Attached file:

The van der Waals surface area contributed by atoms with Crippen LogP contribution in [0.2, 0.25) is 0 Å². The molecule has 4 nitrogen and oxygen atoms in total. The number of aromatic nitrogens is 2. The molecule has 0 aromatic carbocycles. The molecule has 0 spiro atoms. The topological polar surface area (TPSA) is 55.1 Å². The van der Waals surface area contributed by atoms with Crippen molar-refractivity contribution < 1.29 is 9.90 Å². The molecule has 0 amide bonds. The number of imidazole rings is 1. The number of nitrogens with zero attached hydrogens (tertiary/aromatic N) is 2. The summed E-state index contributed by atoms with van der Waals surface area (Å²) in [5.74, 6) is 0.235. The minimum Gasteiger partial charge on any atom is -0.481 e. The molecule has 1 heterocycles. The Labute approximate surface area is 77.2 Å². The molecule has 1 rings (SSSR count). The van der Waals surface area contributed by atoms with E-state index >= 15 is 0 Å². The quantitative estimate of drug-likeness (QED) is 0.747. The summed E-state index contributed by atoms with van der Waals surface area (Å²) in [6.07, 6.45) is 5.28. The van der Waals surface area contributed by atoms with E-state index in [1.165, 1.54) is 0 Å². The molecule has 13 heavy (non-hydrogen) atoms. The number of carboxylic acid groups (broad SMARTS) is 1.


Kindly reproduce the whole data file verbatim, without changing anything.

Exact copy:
The van der Waals surface area contributed by atoms with Crippen LogP contribution in [0.2, 0.25) is 0 Å². The molecule has 4 nitrogen and oxygen atoms in total. The number of aromatic nitrogens is 2. The molecule has 0 aromatic carbocycles. The molecule has 0 spiro atoms. The topological polar surface area (TPSA) is 55.1 Å². The van der Waals surface area contributed by atoms with Crippen molar-refractivity contribution < 1.29 is 9.90 Å². The molecule has 0 amide bonds. The number of imidazole rings is 1. The number of nitrogens with zero attached hydrogens (tertiary/aromatic N) is 2. The summed E-state index contributed by atoms with van der Waals surface area (Å²) in [5.74, 6) is 0.235. The minimum Gasteiger partial charge on any atom is -0.481 e. The molecule has 1 heterocycles. The Labute approximate surface area is 77.2 Å². The molecule has 1 rings (SSSR count). The van der Waals surface area contributed by atoms with E-state index >= 15 is 0 Å². The quantitative estimate of drug-likeness (QED) is 0.747. The summed E-state index contributed by atoms with van der Waals surface area (Å²) in [6.07, 6.45) is 5.28. The van der Waals surface area contributed by atoms with E-state index in [1.165, 1.54) is 0 Å². The molecule has 13 heavy (non-hydrogen) atoms. The number of carboxylic acid groups (broad SMARTS) is 1.